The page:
Where Will Technology Take Us?
Drones flying through neighborhoods to read meters and monitor water usage, tiny submersibles sent through hydrants to monitor pipe systems for leaks, self-healing concrete that seals leaks before they become breaks.
Futuristic ideas? Yes, but a number of progressive-thinking, innovative water and wastewater utilities are leading the effort today to imagine a tomorrow where such technological advances may become a reality.
At the Water and Wastewater Equipment Manufacturers Association (WWEMA) Washington Forum, April 15-17, Paul Gagliardo, Innovation Manager for American Water, shared these futuristic ideas, as well as some more practical innovative ideas that are currently being implemented.
Programs such as demand-side electricity system regulation is allowing one utility to work with an independent electricity system operator to help micro balance electricity demands by adjusting water system electricity needs, and are getting paid to do so based on availability and market conditions. NPXpress, a unique nitrogen and phosphorous removal wastewater treatment process patented by American Water, significantly reduces the energy requirements to treat wastewater and reduces/eliminates the amount of additional carbon required for denitrification while reducing chemical requirements for phosphorous removal.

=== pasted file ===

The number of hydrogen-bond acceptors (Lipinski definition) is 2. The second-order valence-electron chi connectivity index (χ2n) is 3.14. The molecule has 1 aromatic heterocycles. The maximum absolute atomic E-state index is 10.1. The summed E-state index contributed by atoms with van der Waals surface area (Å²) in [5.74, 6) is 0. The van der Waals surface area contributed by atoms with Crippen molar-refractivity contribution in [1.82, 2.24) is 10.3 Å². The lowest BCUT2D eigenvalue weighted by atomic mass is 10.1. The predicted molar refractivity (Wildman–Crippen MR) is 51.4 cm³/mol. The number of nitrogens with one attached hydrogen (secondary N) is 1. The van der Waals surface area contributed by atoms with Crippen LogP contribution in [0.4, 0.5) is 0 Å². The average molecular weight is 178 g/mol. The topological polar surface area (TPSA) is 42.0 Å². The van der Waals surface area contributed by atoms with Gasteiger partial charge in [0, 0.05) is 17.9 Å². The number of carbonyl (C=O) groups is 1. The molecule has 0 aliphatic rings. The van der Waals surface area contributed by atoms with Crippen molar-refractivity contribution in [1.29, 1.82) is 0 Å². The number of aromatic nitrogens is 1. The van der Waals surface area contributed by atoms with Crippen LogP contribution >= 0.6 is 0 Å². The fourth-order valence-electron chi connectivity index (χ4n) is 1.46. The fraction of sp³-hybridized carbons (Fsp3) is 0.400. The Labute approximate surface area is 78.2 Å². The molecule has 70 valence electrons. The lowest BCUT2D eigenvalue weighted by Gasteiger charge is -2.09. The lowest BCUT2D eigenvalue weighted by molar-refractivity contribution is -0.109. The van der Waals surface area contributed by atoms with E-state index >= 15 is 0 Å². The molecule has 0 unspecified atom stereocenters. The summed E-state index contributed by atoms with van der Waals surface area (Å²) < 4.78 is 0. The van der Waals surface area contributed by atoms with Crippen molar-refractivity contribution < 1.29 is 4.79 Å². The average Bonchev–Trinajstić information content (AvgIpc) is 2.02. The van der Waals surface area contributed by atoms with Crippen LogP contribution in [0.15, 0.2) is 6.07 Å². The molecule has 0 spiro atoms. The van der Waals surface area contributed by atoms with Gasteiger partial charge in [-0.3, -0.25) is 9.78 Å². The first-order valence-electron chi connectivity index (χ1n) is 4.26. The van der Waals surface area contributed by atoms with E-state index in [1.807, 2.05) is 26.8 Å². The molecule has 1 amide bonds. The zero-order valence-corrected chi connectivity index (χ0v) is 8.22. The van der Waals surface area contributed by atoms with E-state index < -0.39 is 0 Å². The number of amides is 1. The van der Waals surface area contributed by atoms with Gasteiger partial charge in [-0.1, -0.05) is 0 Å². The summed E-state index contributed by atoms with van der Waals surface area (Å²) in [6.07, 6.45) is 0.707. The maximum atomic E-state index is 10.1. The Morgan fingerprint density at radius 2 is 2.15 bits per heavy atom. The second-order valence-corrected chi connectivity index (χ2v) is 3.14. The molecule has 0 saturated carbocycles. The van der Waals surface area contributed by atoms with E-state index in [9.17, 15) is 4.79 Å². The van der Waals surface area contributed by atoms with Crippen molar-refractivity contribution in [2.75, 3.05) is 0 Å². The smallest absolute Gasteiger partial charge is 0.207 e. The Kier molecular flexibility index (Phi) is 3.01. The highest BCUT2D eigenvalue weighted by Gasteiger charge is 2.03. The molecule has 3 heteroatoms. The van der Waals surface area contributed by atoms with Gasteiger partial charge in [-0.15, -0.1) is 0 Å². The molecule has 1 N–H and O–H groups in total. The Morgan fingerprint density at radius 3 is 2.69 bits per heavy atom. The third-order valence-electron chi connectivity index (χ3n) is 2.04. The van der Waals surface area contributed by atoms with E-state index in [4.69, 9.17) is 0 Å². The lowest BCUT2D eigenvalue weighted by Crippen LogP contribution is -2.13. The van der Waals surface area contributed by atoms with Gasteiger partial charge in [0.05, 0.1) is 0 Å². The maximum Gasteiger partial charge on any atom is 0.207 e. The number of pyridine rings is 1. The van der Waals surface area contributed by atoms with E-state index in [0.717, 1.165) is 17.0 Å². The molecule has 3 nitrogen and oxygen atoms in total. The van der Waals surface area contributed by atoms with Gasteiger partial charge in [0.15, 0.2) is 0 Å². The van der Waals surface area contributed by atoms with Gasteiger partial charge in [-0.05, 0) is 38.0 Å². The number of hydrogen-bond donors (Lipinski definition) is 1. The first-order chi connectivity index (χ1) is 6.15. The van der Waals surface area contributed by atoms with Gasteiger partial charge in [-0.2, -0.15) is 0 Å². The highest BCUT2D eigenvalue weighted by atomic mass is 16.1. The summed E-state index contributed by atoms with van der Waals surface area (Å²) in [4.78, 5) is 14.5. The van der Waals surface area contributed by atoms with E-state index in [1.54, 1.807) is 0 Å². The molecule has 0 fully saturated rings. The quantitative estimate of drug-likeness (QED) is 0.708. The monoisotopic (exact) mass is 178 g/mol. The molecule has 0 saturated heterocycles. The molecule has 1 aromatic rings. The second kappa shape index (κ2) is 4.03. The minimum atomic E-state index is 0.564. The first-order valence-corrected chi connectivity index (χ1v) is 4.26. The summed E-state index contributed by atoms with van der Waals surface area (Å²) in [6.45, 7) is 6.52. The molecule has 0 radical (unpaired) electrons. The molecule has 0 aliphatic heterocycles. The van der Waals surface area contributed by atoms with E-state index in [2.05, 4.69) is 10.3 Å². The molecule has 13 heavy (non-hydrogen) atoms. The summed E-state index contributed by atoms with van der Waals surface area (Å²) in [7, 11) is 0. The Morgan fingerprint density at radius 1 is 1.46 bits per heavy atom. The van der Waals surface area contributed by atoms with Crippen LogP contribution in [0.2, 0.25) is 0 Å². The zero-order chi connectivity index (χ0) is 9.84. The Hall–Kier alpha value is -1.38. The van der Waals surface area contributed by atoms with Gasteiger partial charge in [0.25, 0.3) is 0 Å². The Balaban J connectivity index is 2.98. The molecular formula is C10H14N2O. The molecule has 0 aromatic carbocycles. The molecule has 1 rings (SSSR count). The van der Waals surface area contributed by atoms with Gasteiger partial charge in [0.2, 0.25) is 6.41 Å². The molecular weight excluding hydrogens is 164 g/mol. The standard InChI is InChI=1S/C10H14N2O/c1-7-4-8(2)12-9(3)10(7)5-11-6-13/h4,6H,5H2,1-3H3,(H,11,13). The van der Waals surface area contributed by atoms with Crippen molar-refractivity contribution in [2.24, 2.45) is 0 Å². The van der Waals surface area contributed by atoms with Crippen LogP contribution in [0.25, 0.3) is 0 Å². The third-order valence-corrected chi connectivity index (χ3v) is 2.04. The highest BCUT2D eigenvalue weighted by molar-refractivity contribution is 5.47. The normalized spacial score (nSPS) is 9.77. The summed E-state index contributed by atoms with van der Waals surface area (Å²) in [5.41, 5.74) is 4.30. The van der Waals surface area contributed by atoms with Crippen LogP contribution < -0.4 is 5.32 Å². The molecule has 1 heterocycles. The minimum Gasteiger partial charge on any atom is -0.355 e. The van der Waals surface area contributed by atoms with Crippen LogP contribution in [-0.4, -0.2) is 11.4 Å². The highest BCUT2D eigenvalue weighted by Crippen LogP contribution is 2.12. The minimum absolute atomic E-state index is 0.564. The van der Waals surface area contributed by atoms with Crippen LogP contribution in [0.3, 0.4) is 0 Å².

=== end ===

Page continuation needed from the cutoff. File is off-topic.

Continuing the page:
A new SET Data Aggregation Platform allows data from all meter vendors to be aggregated through a single system and analyzed on a single hosted platform. A new advanced leak-control procedure is being investigated that will reduce pipe pressure overnight to reduce leaks and breaks.
New approaches to coagulant recovery and biofiltration are saving money and disposal costs. On the near horizon are advances in biometrics, new materials, acoustic leak detection, wireless communication and the use of “big data” to solve today’s pressing issues.
Flying drones may be the stuff of science fiction, but if Paul has any say, it could very well become tomorrow’s reality.Vanessa M. Leiby is executive director of the Water and Wastewater Equipment Manufacturers Assn., a Washington, D.C.-based trade organization that has represented the interests of manufacturers serving the water supply and wastewater treatment industry since 1908. Leiby can be reached at firstname.lastname@example.org.